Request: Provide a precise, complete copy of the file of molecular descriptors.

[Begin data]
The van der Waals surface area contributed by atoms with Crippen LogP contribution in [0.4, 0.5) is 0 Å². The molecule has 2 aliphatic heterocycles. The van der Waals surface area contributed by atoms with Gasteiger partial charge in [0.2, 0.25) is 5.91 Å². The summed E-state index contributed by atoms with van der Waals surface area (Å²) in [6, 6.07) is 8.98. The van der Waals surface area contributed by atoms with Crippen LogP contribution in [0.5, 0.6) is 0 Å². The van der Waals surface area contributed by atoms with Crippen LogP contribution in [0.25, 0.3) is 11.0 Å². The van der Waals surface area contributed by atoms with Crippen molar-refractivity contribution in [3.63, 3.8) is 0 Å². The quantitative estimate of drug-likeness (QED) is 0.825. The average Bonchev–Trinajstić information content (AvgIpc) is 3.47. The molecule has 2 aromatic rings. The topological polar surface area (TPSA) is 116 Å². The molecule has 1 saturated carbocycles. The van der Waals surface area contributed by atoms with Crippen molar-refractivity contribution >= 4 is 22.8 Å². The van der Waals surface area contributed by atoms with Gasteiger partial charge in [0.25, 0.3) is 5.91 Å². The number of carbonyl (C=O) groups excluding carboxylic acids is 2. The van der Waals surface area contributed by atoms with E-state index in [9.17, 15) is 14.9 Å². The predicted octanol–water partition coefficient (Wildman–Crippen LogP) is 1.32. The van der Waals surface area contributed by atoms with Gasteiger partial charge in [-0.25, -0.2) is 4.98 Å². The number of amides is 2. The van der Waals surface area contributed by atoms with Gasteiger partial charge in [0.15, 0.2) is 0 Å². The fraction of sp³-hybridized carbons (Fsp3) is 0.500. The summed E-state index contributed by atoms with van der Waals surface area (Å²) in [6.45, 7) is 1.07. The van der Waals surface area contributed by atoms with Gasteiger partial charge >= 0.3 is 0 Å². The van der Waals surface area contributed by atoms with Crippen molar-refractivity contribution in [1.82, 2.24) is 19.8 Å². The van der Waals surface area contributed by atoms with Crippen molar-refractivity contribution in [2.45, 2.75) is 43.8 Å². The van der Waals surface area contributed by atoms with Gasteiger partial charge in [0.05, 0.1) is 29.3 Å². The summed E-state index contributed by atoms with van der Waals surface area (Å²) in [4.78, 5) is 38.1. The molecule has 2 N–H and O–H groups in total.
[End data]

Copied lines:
The van der Waals surface area contributed by atoms with Crippen LogP contribution in [0.4, 0.5) is 0 Å². The molecule has 2 aliphatic heterocycles. The van der Waals surface area contributed by atoms with Gasteiger partial charge in [0.2, 0.25) is 5.91 Å². The summed E-state index contributed by atoms with van der Waals surface area (Å²) in [6, 6.07) is 8.98. The van der Waals surface area contributed by atoms with Crippen LogP contribution in [0.5, 0.6) is 0 Å². The van der Waals surface area contributed by atoms with Crippen LogP contribution in [0.25, 0.3) is 11.0 Å². The van der Waals surface area contributed by atoms with Crippen molar-refractivity contribution in [3.63, 3.8) is 0 Å². The quantitative estimate of drug-likeness (QED) is 0.825. The average Bonchev–Trinajstić information content (AvgIpc) is 3.47. The molecule has 2 aromatic rings. The topological polar surface area (TPSA) is 116 Å². The molecule has 1 saturated carbocycles. The van der Waals surface area contributed by atoms with Crippen molar-refractivity contribution >= 4 is 22.8 Å². The van der Waals surface area contributed by atoms with Gasteiger partial charge in [0.25, 0.3) is 5.91 Å². The number of carbonyl (C=O) groups excluding carboxylic acids is 2. The van der Waals surface area contributed by atoms with E-state index in [9.17, 15) is 14.9 Å². The predicted octanol–water partition coefficient (Wildman–Crippen LogP) is 1.32. The van der Waals surface area contributed by atoms with Gasteiger partial charge in [-0.25, -0.2) is 4.98 Å². The number of amides is 2. The van der Waals surface area contributed by atoms with Gasteiger partial charge in [0.15, 0.2) is 0 Å². The fraction of sp³-hybridized carbons (Fsp3) is 0.500. The summed E-state index contributed by atoms with van der Waals surface area (Å²) in [6.45, 7) is 1.07. The van der Waals surface area contributed by atoms with Gasteiger partial charge >= 0.3 is 0 Å². The van der Waals surface area contributed by atoms with Crippen molar-refractivity contribution in [1.82, 2.24) is 19.8 Å². The van der Waals surface area contributed by atoms with Crippen molar-refractivity contribution in [2.45, 2.75) is 43.8 Å². The van der Waals surface area contributed by atoms with Gasteiger partial charge in [0.05, 0.1) is 29.3 Å². The summed E-state index contributed by atoms with van der Waals surface area (Å²) in [4.78, 5) is 38.1. The molecule has 2 N–H and O–H groups in total.